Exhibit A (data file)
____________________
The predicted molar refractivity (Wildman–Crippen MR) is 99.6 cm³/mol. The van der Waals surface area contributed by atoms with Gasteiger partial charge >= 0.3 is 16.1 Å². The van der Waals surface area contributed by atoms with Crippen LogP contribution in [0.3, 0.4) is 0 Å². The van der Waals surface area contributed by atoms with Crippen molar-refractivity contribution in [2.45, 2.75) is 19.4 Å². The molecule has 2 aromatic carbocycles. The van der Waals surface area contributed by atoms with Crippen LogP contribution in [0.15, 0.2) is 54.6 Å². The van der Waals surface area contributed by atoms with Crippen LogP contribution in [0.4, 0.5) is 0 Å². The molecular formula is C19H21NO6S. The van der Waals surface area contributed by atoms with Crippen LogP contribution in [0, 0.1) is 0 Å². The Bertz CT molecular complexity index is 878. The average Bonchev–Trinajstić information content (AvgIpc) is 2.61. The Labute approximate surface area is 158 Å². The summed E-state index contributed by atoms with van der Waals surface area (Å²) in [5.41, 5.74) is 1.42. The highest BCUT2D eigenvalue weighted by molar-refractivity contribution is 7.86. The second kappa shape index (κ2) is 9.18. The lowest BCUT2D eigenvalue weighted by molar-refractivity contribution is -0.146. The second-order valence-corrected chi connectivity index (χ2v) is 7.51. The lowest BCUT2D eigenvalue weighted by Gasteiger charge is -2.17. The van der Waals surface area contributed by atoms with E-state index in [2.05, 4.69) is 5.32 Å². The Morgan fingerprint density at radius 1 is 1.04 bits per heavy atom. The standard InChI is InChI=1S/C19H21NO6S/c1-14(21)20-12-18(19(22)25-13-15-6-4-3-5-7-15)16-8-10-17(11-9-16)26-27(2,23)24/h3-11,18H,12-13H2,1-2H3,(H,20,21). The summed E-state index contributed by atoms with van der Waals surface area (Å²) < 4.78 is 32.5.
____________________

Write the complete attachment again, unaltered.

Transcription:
The predicted molar refractivity (Wildman–Crippen MR) is 99.6 cm³/mol. The van der Waals surface area contributed by atoms with Gasteiger partial charge >= 0.3 is 16.1 Å². The van der Waals surface area contributed by atoms with Crippen LogP contribution in [0.3, 0.4) is 0 Å². The van der Waals surface area contributed by atoms with Crippen molar-refractivity contribution in [2.45, 2.75) is 19.4 Å². The molecule has 2 aromatic carbocycles. The van der Waals surface area contributed by atoms with Crippen LogP contribution in [0.15, 0.2) is 54.6 Å². The van der Waals surface area contributed by atoms with Crippen LogP contribution in [0.4, 0.5) is 0 Å². The molecular formula is C19H21NO6S. The van der Waals surface area contributed by atoms with Crippen LogP contribution in [0, 0.1) is 0 Å². The Bertz CT molecular complexity index is 878. The average Bonchev–Trinajstić information content (AvgIpc) is 2.61. The Labute approximate surface area is 158 Å². The summed E-state index contributed by atoms with van der Waals surface area (Å²) in [5.41, 5.74) is 1.42. The highest BCUT2D eigenvalue weighted by molar-refractivity contribution is 7.86. The second kappa shape index (κ2) is 9.18. The lowest BCUT2D eigenvalue weighted by molar-refractivity contribution is -0.146. The second-order valence-corrected chi connectivity index (χ2v) is 7.51. The lowest BCUT2D eigenvalue weighted by Gasteiger charge is -2.17. The van der Waals surface area contributed by atoms with E-state index in [2.05, 4.69) is 5.32 Å². The Morgan fingerprint density at radius 1 is 1.04 bits per heavy atom. The standard InChI is InChI=1S/C19H21NO6S/c1-14(21)20-12-18(19(22)25-13-15-6-4-3-5-7-15)16-8-10-17(11-9-16)26-27(2,23)24/h3-11,18H,12-13H2,1-2H3,(H,20,21). The summed E-state index contributed by atoms with van der Waals surface area (Å²) < 4.78 is 32.5.